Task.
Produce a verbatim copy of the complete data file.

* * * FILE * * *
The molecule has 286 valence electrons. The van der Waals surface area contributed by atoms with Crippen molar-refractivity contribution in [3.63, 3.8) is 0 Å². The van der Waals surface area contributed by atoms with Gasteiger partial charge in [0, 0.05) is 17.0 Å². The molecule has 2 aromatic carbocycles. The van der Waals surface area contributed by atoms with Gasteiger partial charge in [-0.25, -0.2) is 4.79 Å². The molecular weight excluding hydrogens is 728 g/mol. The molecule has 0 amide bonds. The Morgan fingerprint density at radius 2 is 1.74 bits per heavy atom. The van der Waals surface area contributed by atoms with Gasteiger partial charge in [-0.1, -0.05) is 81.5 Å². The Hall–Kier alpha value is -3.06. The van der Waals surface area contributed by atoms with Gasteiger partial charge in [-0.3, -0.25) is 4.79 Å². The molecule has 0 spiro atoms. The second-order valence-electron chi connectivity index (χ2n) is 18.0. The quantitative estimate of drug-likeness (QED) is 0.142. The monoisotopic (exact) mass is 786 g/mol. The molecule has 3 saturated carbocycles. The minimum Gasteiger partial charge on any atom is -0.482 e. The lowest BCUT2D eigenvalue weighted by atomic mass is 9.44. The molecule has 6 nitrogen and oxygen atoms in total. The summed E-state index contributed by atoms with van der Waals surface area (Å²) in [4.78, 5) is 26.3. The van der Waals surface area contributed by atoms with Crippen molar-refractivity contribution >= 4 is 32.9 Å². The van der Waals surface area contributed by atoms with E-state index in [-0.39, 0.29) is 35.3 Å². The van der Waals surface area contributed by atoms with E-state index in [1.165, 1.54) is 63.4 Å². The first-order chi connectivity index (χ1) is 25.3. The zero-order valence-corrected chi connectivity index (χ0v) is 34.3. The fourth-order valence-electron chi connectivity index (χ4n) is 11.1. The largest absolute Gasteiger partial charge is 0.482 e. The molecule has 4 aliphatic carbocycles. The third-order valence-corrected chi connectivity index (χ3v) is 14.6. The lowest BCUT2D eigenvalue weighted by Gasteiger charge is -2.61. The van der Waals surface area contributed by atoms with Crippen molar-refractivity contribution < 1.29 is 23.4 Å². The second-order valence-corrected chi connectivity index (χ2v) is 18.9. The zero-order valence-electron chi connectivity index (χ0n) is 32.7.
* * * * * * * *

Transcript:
The molecule has 286 valence electrons. The van der Waals surface area contributed by atoms with Crippen molar-refractivity contribution in [3.63, 3.8) is 0 Å². The van der Waals surface area contributed by atoms with Gasteiger partial charge in [0, 0.05) is 17.0 Å². The molecule has 2 aromatic carbocycles. The van der Waals surface area contributed by atoms with Gasteiger partial charge in [-0.25, -0.2) is 4.79 Å². The molecular weight excluding hydrogens is 728 g/mol. The molecule has 0 amide bonds. The Morgan fingerprint density at radius 2 is 1.74 bits per heavy atom. The van der Waals surface area contributed by atoms with Gasteiger partial charge in [-0.1, -0.05) is 81.5 Å². The Hall–Kier alpha value is -3.06. The van der Waals surface area contributed by atoms with Gasteiger partial charge in [-0.3, -0.25) is 4.79 Å². The molecule has 0 spiro atoms. The second-order valence-electron chi connectivity index (χ2n) is 18.0. The quantitative estimate of drug-likeness (QED) is 0.142. The monoisotopic (exact) mass is 786 g/mol. The molecule has 3 saturated carbocycles. The minimum Gasteiger partial charge on any atom is -0.482 e. The lowest BCUT2D eigenvalue weighted by atomic mass is 9.44. The molecule has 6 nitrogen and oxygen atoms in total. The summed E-state index contributed by atoms with van der Waals surface area (Å²) in [4.78, 5) is 26.3. The van der Waals surface area contributed by atoms with Crippen molar-refractivity contribution >= 4 is 32.9 Å². The van der Waals surface area contributed by atoms with E-state index in [-0.39, 0.29) is 35.3 Å². The van der Waals surface area contributed by atoms with E-state index in [1.165, 1.54) is 63.4 Å². The first-order chi connectivity index (χ1) is 25.3. The zero-order valence-corrected chi connectivity index (χ0v) is 34.3. The fourth-order valence-electron chi connectivity index (χ4n) is 11.1. The largest absolute Gasteiger partial charge is 0.482 e. The molecule has 4 aliphatic carbocycles. The third-order valence-corrected chi connectivity index (χ3v) is 14.6. The lowest BCUT2D eigenvalue weighted by Gasteiger charge is -2.61. The van der Waals surface area contributed by atoms with Crippen molar-refractivity contribution < 1.29 is 23.4 Å². The second-order valence-corrected chi connectivity index (χ2v) is 18.9. The zero-order valence-electron chi connectivity index (χ0n) is 32.7.